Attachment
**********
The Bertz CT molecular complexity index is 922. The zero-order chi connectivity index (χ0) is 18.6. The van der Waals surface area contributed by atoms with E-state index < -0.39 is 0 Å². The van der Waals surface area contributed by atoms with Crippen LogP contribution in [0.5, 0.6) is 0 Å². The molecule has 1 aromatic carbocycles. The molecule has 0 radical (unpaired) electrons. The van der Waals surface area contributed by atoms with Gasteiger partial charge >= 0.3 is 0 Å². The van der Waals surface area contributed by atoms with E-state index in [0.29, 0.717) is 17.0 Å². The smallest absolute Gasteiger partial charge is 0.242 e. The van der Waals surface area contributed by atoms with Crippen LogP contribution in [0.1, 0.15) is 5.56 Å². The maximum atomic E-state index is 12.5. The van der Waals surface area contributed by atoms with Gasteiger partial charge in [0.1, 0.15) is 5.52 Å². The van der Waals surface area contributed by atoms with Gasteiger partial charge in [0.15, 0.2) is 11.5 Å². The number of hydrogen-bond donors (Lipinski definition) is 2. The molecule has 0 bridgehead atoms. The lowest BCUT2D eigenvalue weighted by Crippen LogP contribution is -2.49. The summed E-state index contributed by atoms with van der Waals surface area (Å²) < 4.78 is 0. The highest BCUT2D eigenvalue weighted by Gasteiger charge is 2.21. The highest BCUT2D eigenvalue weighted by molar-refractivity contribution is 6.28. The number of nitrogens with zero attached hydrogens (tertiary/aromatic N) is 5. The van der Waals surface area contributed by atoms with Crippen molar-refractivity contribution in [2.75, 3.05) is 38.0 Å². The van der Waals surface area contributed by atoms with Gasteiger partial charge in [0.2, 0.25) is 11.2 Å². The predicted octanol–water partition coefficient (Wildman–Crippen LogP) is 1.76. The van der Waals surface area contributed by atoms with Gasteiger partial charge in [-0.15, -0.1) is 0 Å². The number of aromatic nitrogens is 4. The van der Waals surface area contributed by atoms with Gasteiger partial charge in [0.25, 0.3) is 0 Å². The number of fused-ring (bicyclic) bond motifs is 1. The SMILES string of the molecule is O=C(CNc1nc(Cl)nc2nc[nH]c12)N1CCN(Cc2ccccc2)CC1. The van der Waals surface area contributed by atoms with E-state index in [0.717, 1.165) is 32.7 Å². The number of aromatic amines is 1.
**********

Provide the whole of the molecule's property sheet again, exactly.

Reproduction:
The Bertz CT molecular complexity index is 922. The zero-order chi connectivity index (χ0) is 18.6. The van der Waals surface area contributed by atoms with E-state index < -0.39 is 0 Å². The van der Waals surface area contributed by atoms with Crippen LogP contribution in [0.5, 0.6) is 0 Å². The molecule has 1 aromatic carbocycles. The molecule has 0 radical (unpaired) electrons. The van der Waals surface area contributed by atoms with Gasteiger partial charge >= 0.3 is 0 Å². The van der Waals surface area contributed by atoms with E-state index in [0.29, 0.717) is 17.0 Å². The smallest absolute Gasteiger partial charge is 0.242 e. The van der Waals surface area contributed by atoms with Crippen LogP contribution in [0.1, 0.15) is 5.56 Å². The maximum atomic E-state index is 12.5. The van der Waals surface area contributed by atoms with Gasteiger partial charge in [0.1, 0.15) is 5.52 Å². The van der Waals surface area contributed by atoms with Gasteiger partial charge in [0.15, 0.2) is 11.5 Å². The number of hydrogen-bond donors (Lipinski definition) is 2. The molecule has 0 bridgehead atoms. The lowest BCUT2D eigenvalue weighted by Crippen LogP contribution is -2.49. The summed E-state index contributed by atoms with van der Waals surface area (Å²) < 4.78 is 0. The highest BCUT2D eigenvalue weighted by Gasteiger charge is 2.21. The highest BCUT2D eigenvalue weighted by molar-refractivity contribution is 6.28. The number of nitrogens with zero attached hydrogens (tertiary/aromatic N) is 5. The van der Waals surface area contributed by atoms with Crippen molar-refractivity contribution in [2.75, 3.05) is 38.0 Å². The van der Waals surface area contributed by atoms with Gasteiger partial charge in [0.2, 0.25) is 11.2 Å². The predicted octanol–water partition coefficient (Wildman–Crippen LogP) is 1.76. The van der Waals surface area contributed by atoms with Gasteiger partial charge in [-0.15, -0.1) is 0 Å². The number of aromatic nitrogens is 4. The van der Waals surface area contributed by atoms with Gasteiger partial charge in [0.25, 0.3) is 0 Å². The number of fused-ring (bicyclic) bond motifs is 1. The SMILES string of the molecule is O=C(CNc1nc(Cl)nc2nc[nH]c12)N1CCN(Cc2ccccc2)CC1. The van der Waals surface area contributed by atoms with E-state index in [0.717, 1.165) is 32.7 Å². The number of aromatic amines is 1.